Is there a danger zone of chasing fast results compared to staying focused on passion during low-result times? 

Yes, there is a danger. We all want instant results. We want instant results so badly we will change strategies regularly and chase things we are not passionate about. At the end of the day, money will never fill your purpose bucket. You need to blog on things your passionate about in order to build an audience. 

Where can people better connect with you and learn more about this new book?

The best place to connect with me is over at http://BloggingYourPassion.com. If you’d like more info on the new book, the 15 Success Traits of Pro Bloggers, you can find out more at http://BloggingYourPassion.com/book


If you are looking to push your blog writing habit past something that just drains your time, look at Jonathan’s stuff. It’s worth it. Also, for those of you who like audio learning, check out his podcast here: https://itunes.apple.com/us/podcast/simple-life-habits/id565942255?mt=2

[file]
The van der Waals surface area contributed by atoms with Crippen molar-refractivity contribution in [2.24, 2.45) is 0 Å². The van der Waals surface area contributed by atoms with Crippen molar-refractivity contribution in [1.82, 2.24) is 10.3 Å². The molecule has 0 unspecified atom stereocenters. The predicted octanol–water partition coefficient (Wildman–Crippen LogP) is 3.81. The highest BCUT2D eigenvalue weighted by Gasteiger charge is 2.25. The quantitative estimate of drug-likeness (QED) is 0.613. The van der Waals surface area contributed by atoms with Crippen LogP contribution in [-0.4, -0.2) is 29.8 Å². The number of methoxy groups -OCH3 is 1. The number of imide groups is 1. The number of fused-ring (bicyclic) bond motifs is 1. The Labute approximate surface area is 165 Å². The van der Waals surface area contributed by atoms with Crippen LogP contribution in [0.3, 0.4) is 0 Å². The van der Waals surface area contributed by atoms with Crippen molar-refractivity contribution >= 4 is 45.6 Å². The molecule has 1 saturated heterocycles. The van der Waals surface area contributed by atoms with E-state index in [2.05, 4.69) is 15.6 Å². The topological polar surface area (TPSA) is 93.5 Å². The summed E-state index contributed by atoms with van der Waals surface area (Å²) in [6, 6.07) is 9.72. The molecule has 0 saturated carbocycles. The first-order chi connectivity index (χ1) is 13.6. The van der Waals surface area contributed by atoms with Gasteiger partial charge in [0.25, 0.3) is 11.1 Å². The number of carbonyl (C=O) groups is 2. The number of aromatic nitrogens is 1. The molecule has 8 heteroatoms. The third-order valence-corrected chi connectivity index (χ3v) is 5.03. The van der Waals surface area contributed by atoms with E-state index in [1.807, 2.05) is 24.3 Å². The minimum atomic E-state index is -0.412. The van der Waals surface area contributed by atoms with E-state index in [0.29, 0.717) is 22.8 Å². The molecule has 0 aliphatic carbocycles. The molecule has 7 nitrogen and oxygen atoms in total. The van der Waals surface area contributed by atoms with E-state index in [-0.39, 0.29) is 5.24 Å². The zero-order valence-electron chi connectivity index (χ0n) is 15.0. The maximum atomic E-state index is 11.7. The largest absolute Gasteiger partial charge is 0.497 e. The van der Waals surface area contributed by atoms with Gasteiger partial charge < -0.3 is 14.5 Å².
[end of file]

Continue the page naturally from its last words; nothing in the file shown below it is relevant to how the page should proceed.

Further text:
A few minutes at a time can really strengthen your approach.

Tuesday, March 10, 2015

In the Night: Luke 22

In Summary:

In the night, both good and bad happen. In the history of Israel, they were delivered from Egypt in the night (Exodus 12,) thus setting up the primary celebration of the Passover as a night-time event. This was one of the most important remembrances for the people of Israel

However, night was also the time when evil things happened. Historically speaking, prior to easy lighting, most cultures avoided nighttime activities. It was impractical to have light enough at night to do anything useful.

(An interesting anthropological study would involve how night-aversion is different in cultures where the buildings aren’t as confined, like one finds in tropical cultures. I digress.)